"Big Four" Highlights


 

The Ignatian Way for Families

New book preps parents for discernment

What can St. Ignatius of Loyola teach parents of today? Quite a bit, say Tim and Sue Muldoon in their latest book, The Discerning Parent: An Ignatian Guide to Raising Your Teen (Ave Maria Press). With Tim’s background as a college theology professor and Sue’s experience as a professional counselor and religious educator, they bring a wealth of insight to the topic of discerning according to the Spiritual Exercises.

Tim and Sue live in Natick, Massachusetts, with their three children – two teens and a tween.

Fathers for Good: How much of this book comes from your own experience as parents?

Tim and Sue Muldoon: About half. It’s based on both our questions as parents, but also on our professional work with young people in clinical, parish, and educational settings. 

FFG: What do the Ignatian Spiritual Exercises have to do with parenting?

Tim and Sue Muldoon: Plenty. We explored how Ignatian spirituality is applicable to parenting in our first book, Six Sacred Rules for Families, and this new book draws from the basic ideas. St. Ignatius gave his Spiritual Exercises to lay people and was a lay person when he wrote them, well before he became a priest or founded the Jesuits. His spirituality is fundamentally about discernment, coming to know God’s presence in everyday experience, and listening for God’s invitation to greater service through the imitation and companionship of Christ. As parents, we see that invitation as meaning always to come to know the person of our children at every stage of their lives.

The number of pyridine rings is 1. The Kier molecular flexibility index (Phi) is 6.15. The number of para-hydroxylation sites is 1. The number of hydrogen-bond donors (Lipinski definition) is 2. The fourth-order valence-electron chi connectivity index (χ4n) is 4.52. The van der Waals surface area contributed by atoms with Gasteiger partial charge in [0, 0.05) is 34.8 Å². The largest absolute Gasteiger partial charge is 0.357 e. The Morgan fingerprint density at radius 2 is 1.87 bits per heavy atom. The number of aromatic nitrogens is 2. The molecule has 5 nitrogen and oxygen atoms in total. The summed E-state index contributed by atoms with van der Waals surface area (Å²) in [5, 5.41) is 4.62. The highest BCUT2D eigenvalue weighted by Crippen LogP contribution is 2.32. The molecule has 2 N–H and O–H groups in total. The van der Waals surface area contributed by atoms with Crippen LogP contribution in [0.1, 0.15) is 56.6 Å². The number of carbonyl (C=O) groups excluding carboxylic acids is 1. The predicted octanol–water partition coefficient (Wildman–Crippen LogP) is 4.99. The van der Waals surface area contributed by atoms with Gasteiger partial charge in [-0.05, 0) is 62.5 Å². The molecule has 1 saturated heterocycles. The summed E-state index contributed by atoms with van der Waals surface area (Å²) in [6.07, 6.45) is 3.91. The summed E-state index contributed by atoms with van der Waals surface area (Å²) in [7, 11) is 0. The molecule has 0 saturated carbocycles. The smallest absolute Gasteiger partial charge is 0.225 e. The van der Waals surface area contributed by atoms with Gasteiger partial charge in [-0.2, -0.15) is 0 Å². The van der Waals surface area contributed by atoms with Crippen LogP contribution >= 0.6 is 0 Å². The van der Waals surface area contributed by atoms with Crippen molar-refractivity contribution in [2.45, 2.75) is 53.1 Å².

FFG: What is “discernment” in the context of the book?

Tim and Sue Muldoon: It is carefully listening to God in prayer, but also giving careful attention to experience and to the challenges we face at every new stage of our kids’ lives. It is having one eye on God and one eye on the world our children experience, being ready to critique what will not help them grow, or will actually harm them, but also being ready to celebrate the ways they flourish.

FFG: What message would you give fathers on their role in parenting?

Tim and Sue Muldoon: A key theme we explore throughout the book is the way that a teen’s growing autonomy means that they desire more time to themselves and more space to grow. But it is absolutely critical that we continue to really parent our teens through these years, even with a tenacity that comes from understanding that there will often be pushback. We must never give up on them, through hard times and through good times.

Find out more at the Ave Maria Press website.